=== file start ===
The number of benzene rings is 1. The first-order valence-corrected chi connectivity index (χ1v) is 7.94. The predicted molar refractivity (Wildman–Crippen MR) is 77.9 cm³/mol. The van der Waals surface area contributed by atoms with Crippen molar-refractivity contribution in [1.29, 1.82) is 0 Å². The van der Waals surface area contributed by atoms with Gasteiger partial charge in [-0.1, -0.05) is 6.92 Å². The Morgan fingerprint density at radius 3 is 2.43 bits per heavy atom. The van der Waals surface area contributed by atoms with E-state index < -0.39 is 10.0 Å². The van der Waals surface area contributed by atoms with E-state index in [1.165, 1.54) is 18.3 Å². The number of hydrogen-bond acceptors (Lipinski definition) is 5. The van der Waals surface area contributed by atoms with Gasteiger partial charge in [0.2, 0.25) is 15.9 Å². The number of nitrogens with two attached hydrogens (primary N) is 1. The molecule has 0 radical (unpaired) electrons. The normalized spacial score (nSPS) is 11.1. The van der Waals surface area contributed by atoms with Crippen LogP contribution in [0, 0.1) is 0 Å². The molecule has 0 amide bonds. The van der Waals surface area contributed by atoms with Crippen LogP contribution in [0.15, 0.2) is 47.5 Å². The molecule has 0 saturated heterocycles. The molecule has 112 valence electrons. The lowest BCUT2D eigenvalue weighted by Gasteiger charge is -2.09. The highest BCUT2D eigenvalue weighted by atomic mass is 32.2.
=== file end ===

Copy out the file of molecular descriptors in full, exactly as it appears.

The number of benzene rings is 1. The first-order valence-corrected chi connectivity index (χ1v) is 7.94. The predicted molar refractivity (Wildman–Crippen MR) is 77.9 cm³/mol. The van der Waals surface area contributed by atoms with Crippen molar-refractivity contribution in [1.29, 1.82) is 0 Å². The van der Waals surface area contributed by atoms with Gasteiger partial charge in [-0.1, -0.05) is 6.92 Å². The Morgan fingerprint density at radius 3 is 2.43 bits per heavy atom. The van der Waals surface area contributed by atoms with E-state index < -0.39 is 10.0 Å². The van der Waals surface area contributed by atoms with E-state index in [1.165, 1.54) is 18.3 Å². The number of hydrogen-bond acceptors (Lipinski definition) is 5. The van der Waals surface area contributed by atoms with Gasteiger partial charge in [0.2, 0.25) is 15.9 Å². The number of nitrogens with two attached hydrogens (primary N) is 1. The molecule has 0 radical (unpaired) electrons. The normalized spacial score (nSPS) is 11.1. The van der Waals surface area contributed by atoms with Crippen LogP contribution in [0, 0.1) is 0 Å². The molecule has 0 amide bonds. The van der Waals surface area contributed by atoms with Crippen LogP contribution in [0.15, 0.2) is 47.5 Å². The molecule has 0 saturated heterocycles. The molecule has 112 valence electrons. The lowest BCUT2D eigenvalue weighted by Gasteiger charge is -2.09. The highest BCUT2D eigenvalue weighted by atomic mass is 32.2.